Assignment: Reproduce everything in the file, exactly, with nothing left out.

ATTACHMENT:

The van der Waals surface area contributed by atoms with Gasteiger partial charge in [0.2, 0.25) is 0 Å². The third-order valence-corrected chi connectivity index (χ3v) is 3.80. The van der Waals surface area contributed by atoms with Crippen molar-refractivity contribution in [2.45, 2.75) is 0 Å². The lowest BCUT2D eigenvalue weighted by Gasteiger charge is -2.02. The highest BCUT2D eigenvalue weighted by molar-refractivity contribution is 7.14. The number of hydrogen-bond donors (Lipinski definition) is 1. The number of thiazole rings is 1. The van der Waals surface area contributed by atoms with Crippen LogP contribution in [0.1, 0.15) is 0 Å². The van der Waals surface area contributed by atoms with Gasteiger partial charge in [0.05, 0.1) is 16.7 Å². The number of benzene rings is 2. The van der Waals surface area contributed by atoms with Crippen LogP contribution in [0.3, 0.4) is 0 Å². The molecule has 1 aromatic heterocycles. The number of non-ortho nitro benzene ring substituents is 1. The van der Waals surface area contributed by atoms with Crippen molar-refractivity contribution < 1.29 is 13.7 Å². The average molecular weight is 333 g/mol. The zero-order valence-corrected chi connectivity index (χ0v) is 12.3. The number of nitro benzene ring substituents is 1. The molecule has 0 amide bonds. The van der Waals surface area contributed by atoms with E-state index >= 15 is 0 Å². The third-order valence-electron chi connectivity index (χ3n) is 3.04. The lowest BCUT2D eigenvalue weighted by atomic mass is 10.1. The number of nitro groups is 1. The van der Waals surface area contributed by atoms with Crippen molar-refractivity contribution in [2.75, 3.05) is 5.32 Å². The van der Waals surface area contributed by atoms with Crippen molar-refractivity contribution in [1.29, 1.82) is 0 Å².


The van der Waals surface area contributed by atoms with Gasteiger partial charge in [0.2, 0.25) is 0 Å². The third-order valence-corrected chi connectivity index (χ3v) is 3.80. The van der Waals surface area contributed by atoms with Crippen molar-refractivity contribution in [2.45, 2.75) is 0 Å². The lowest BCUT2D eigenvalue weighted by Gasteiger charge is -2.02. The highest BCUT2D eigenvalue weighted by molar-refractivity contribution is 7.14. The number of hydrogen-bond donors (Lipinski definition) is 1. The number of thiazole rings is 1. The van der Waals surface area contributed by atoms with Crippen LogP contribution in [0.1, 0.15) is 0 Å². The van der Waals surface area contributed by atoms with Gasteiger partial charge in [0.05, 0.1) is 16.7 Å². The number of benzene rings is 2. The van der Waals surface area contributed by atoms with Crippen LogP contribution in [0.3, 0.4) is 0 Å². The molecule has 1 aromatic heterocycles. The number of non-ortho nitro benzene ring substituents is 1. The van der Waals surface area contributed by atoms with Crippen molar-refractivity contribution < 1.29 is 13.7 Å². The average molecular weight is 333 g/mol. The zero-order valence-corrected chi connectivity index (χ0v) is 12.3. The number of nitro benzene ring substituents is 1. The molecule has 0 amide bonds. The van der Waals surface area contributed by atoms with E-state index >= 15 is 0 Å². The third-order valence-electron chi connectivity index (χ3n) is 3.04. The lowest BCUT2D eigenvalue weighted by atomic mass is 10.1. The number of nitro groups is 1. The van der Waals surface area contributed by atoms with Crippen molar-refractivity contribution in [2.75, 3.05) is 5.32 Å². The van der Waals surface area contributed by atoms with Crippen molar-refractivity contribution in [1.29, 1.82) is 0 Å².